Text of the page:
AFTER SHARON was succeeded by Olmert, the media oligarchs from Haaretz, Channel 2, Yediot and Ma'ariv made clear that the extension of their "etrog" treatment to Olmert was conditioned on his adoption of their radical leftist agenda of land surrenders and settlement destruction. To ensure Olmert's election, the media ignored the significance of the Hamas electoral victory in the Palestinian Authority and the post-withdrawal transformation of Gaza into an international terrorist hub.
After Olmert led Israel to defeat in Lebanon, the media rallied to his side. Reservists calling for his resignation were demonized as "settlers" and "agents of settlers." State radio and television refused to cover the reservists' protests against Olmert. And the media heavyweights overwhelmingly supported the establishment of a commission of inquiry as a way to block the call for immediate elections.
The media are so arrogant in their assertion of control over public debate in Israel that they don't even try to hide their political agenda. On Monday, Haaretz ran a column by Akiva Eldar calling for Olmert to refuse the IDF's request to conduct a major ground operation in Gaza. The column ran under the title, "The etrog is Abu Mazen."
The meaning was clear. Just as the media protects Olmert despite his incompetence in the interest of advancing their agenda of destroying Israeli communities located beyond the 1949 armistice lines and expelling their residents, so Olmert must protect PA Chairman Mahmoud Abbas, (aka Abu Mazen), despite his defense of Hamas in Gaza, in order to advance the same agenda.
The leftist media do not simply prevent attacks on Olmert from gaining coverage and momentum. They also intimidate into silence people who might otherwise protest. In the case of Landau's rape remarks for instance, there were several people at the dinner party who clearly did not agree with his statements. They came as representatives of the "moderate" Right. Yet they did nothing to protest or publicize his remarks. They made no calls to the media. They did not post them on their Web sites. And why would they? They know that the price one pays for breaking ranks with the leftist establishment is enormous. Those who break ranks are boycotted by television and radio. If they are employed by leftist organizations, they can expect to be fired from their jobs. And so they say nothing, do nothing, and in the end, accomplish nothing.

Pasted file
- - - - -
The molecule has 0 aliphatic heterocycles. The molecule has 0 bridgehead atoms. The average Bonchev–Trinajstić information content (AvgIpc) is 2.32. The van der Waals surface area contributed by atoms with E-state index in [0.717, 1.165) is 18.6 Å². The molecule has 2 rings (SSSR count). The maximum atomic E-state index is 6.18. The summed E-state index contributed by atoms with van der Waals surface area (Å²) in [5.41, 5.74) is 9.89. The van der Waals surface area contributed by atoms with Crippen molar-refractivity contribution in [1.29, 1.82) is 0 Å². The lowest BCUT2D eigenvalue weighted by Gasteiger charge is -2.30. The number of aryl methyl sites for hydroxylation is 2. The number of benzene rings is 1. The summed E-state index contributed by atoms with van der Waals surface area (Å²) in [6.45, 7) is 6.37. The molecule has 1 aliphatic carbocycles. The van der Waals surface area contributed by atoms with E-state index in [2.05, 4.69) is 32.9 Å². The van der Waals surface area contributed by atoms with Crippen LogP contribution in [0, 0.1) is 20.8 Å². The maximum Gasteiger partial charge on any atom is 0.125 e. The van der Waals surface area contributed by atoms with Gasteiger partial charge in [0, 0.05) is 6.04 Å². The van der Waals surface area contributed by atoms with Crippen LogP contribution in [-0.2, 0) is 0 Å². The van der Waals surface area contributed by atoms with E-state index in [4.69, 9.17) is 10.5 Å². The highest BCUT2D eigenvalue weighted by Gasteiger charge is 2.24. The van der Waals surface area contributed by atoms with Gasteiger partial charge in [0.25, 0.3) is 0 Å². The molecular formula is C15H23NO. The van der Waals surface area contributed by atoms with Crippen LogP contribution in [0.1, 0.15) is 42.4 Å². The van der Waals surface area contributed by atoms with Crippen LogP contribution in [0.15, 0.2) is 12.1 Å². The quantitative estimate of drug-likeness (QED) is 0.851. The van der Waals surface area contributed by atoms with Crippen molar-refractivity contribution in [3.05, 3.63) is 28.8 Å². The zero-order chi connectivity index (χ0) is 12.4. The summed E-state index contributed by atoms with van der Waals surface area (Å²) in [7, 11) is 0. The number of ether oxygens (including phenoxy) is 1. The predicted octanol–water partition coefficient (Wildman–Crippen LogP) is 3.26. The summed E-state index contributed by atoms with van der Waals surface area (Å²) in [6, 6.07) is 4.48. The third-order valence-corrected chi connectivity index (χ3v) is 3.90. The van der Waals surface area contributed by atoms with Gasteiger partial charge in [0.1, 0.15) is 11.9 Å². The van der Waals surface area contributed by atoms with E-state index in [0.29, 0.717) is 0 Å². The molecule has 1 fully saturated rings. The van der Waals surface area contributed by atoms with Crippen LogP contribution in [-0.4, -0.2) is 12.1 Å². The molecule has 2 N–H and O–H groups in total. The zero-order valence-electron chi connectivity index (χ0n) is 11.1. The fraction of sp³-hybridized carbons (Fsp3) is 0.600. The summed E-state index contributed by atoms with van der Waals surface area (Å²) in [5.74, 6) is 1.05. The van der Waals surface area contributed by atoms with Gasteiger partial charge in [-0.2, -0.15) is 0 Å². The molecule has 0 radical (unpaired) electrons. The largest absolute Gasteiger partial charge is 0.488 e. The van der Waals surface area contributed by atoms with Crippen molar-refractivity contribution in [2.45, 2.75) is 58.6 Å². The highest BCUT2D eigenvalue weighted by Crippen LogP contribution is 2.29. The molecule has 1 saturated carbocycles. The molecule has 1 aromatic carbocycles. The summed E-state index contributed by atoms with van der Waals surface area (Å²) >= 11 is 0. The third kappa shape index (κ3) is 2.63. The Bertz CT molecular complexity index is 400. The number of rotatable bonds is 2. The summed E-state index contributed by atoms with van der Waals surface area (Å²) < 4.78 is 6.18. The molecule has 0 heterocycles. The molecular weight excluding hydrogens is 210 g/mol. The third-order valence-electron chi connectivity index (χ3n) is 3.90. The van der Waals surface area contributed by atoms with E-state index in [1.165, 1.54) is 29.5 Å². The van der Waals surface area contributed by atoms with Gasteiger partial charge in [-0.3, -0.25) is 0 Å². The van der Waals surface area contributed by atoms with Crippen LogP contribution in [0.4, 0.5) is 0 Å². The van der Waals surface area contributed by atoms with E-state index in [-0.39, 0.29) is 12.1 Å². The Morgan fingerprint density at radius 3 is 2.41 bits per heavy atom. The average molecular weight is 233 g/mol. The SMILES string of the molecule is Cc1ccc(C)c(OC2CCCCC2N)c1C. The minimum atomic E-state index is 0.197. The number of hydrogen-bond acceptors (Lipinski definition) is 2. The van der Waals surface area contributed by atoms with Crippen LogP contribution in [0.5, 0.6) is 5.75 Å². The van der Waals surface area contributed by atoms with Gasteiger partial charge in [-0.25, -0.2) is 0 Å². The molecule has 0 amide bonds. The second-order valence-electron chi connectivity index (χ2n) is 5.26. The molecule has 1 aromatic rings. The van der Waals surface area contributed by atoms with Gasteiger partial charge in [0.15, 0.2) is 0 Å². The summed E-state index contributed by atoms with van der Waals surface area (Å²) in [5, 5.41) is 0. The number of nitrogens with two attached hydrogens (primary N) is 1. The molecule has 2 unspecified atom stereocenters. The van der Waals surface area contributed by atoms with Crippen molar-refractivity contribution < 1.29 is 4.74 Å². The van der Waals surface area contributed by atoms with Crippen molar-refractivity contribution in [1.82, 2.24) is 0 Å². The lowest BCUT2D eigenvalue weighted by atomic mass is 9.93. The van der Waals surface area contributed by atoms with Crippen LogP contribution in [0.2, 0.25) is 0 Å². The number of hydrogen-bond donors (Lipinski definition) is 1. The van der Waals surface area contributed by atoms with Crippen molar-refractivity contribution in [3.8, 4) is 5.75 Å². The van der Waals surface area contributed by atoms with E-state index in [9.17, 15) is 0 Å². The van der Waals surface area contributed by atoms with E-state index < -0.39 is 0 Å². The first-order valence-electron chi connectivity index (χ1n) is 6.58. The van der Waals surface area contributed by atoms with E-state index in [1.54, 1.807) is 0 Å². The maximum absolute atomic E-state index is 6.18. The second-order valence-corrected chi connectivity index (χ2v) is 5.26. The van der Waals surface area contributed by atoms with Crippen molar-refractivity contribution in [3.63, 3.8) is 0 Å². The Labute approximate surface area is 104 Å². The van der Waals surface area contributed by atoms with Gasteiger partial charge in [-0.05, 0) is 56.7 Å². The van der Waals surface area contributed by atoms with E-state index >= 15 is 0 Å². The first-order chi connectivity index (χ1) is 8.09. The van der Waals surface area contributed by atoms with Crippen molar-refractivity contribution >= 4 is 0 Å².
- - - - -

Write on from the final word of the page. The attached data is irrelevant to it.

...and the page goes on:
WORSE EVEN than the media's intimidation of Zionists is the official harassment suffered by those who insist on speaking out. And as Olmert moves ahead with the leftist establishment's program of expelling Israelis from their communities and transferring them to Palestinian terrorists, that harassment is becoming more and more palpable.
To prevent protests of Bush's call to establish a Palestinian terror state and divide Jerusalem, the government and the police placed Jerusalem under virtual martial law last week. Fully a third of Israel's entire police force was transferred to the capital. Schools and businesses were closed. Jerusalemites were strongly encouraged to stay off the streets.
On January 9, three activists stood in front of the Dan Panorama hotel in the capital where the foreign press accompanying Bush on his visit to Israel was being housed. Jeff Daube, Susie Dym and Yehudit Dassberg were attempting to distribute a report on Fatah's support for and involvement in terrorist attacks against Israel to members of the foreign press. The report, written by veteran researcher Arlene Kushner, contained no policy recommendations. It simply documented Fatah's terrorist activities. For their efforts, they were detained by the police and accused of distributing "seditious materials" and causing a public nuisance.
Beyond its harassment of street protesters and activists, the government is now attempting to silence online protests of its policies. Last week, the ministerial committee on legislation approved a bill that would make Web site owners and editors legally responsible for comments published on their sites. Given the government's arbitrary and biased definition of sedition and incitement, if the law is passed it will effectively force bloggers and Web site operators to block all comments to their Web sites. Yet another avenue of protest will be silenced.
The cumulative impact of these phenomena has been the fifth and perhaps determinative factor enabling Olmert to continue in office. Simply stated, between the media's intimidation and the official harassment of citizens who dare to protest or even disagree with the government's policies, the public has simply lost faith its ability to influence the course of the country. This sense of disenfranchisement has demoralized the public into silence.
For those who wish to help end the tenure of a government pushing a radical, post-Zionist agenda with the support of a mere eight percent of the public, it is important to understand this state of affairs. All ameliorative actions must be geared towards ending the stranglehold of the radical Left on the national debate, and towards defending the civil rights and upholding the reputations of those who protest.